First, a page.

Cooking with tea workshop
Having a cuppa is an integral part of British life, so most people have tea in their kitchen – but have you thought of using it as an ingredient? Skye Gyngell shows delicious. mag’s Sharon Campbell how to cook with tea.
Indian tea is most commonly drunk in Britain – think your classic cup of builder’s – while flavouring and smoking foods with tea is common in China where light green or white tea is used; an ancient tradition that is slowly becoming more prevalent in the UK.
Despite being an adventurous cook, I must admit cooking with tea has never been something I had thought about, until I headed to Skye Gyngell’s Cooking with Tea workshop at Petersham Nurseries in Richmond, Surrey.
The workshop was held in one of the beautiful greenhouses and began with an informative introduction by Jennifer Wood, founder of the
. She described the best way to brew green tea, as well as introducing the various teas we would taste. These would accompany the three-course tasting menu Skye and her team had prepared; all dishes were soaked, smoked or infused with either Chinese or Indian teas.
Skye, the famed head chef at Petersham Nurseries, talked us through the tasting menu, describing how she cooked the dishes and giving advice on how we could recreate them at home.
First was an Asian-style dish of tea-smoked quail on carrot and cucumber (pictured, top) with a light sweet and sour sauce. The quail, smoked with a mix of Lapsang, Earl Grey and Gunpowder tea, was smoky and moist but also sticky – almost like it had been finished off on a barbecue. To accompany it was a taster of Pouchong; a light, refreshing green tea which complemented, but did not overshadow, the delicate quail.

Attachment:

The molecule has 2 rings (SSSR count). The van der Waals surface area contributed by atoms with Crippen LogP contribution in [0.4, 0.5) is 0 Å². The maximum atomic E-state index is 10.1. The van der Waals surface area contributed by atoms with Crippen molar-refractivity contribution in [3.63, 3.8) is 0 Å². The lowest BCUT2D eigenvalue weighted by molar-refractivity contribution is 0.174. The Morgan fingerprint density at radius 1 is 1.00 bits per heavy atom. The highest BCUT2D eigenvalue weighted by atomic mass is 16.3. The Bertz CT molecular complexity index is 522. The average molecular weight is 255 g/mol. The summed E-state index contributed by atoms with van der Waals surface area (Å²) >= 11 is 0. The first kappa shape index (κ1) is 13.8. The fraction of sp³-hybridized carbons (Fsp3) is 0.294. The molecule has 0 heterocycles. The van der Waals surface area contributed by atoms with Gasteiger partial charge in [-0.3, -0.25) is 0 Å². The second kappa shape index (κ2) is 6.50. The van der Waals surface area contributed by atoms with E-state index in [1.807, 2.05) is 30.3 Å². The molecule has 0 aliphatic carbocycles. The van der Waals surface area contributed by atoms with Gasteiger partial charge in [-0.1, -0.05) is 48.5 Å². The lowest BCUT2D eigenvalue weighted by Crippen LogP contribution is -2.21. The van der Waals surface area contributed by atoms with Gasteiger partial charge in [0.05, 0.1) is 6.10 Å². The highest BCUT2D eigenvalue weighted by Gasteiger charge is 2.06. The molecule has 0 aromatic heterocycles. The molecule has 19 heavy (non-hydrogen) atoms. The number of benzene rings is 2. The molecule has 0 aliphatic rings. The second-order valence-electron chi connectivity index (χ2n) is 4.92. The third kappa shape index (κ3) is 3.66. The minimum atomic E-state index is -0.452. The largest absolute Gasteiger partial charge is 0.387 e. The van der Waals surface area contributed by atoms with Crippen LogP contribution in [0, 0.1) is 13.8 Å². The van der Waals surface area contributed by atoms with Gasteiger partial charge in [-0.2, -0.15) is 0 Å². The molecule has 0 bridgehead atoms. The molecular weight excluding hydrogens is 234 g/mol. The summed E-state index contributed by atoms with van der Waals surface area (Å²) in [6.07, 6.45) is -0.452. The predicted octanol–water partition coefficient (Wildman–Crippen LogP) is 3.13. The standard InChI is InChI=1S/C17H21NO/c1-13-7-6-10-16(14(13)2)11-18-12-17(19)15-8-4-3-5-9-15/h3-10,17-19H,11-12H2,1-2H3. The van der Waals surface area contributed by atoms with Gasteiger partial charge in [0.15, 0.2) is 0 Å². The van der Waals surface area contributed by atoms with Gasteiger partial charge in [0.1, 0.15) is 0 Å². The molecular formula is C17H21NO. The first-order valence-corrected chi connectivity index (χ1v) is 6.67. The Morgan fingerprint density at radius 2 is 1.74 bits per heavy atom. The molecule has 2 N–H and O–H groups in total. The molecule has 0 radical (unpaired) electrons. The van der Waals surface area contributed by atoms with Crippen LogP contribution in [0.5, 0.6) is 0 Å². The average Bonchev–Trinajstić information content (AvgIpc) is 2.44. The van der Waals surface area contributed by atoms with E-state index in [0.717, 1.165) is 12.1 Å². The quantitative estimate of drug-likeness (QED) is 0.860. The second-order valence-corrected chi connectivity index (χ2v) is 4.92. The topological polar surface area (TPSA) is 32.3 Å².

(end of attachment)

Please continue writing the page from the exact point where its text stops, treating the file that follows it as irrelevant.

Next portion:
Cheese and tea-soaked prunes
Next to be served was a cheese plate of Brillat Savarin, Ossau and Tipico, with tea-soaked Agen prunes. The prunes were soaked in warm tea – a mixture of English Breakfast and Earl Grey – and chilled for two weeks. The result was truly fantastic when paired with the carefully chosen cheeses; all began with a fairly mellow flavour that then strengthened with the rich prunes. An authentic jasmine pearl tea accompanied it. Jennifer explained that many so-called jasmine teas are artificially scented with perfume; we were lucky enough to taste the real thing – silver needle white tea, rolled by hand and infused with jasmine blossom over several days. The result was a beautifully fragrant tea that captured the scent of the jasmine without overwhelming the taste of the silver needle.
To finish, we had a sorbet with Earl Grey and English Breakfast tea: it was simply made by making a pot of sweet tea and putting it through an ice cream maker. The result was sweet and very creamy (despite not having any dairy in it), with a strong but pleasant taste of black tea. A smoky Puerh was served alongside the dish, which was not to everyone’s liking because of its strong earthy flavour.
Skye in action
Overall, although this was a tasting and talk rather than hands-on cooking, it was a fantastic introduction to not only cooking with tea, but to Chinese tea as a whole. It was also a great opportunity to get cooking tips and food ideas from Skye Gyngell – she was very approachable and more than happy to give tips and suggest alternatives to the dishes she had created to enable us to recreate them at home. Her enthusiasm and passion for the ingredients she used was infectious.
Whereas tea used to be my daily morning pick-me-up and nothing else, it is now an exciting ingredient that can add a new dimension to a variety of dishes.
This was the first food-related workshop at Petersham Nurseries, with more planned over the coming months.
To find out when the next tea tasting workshop is visit the
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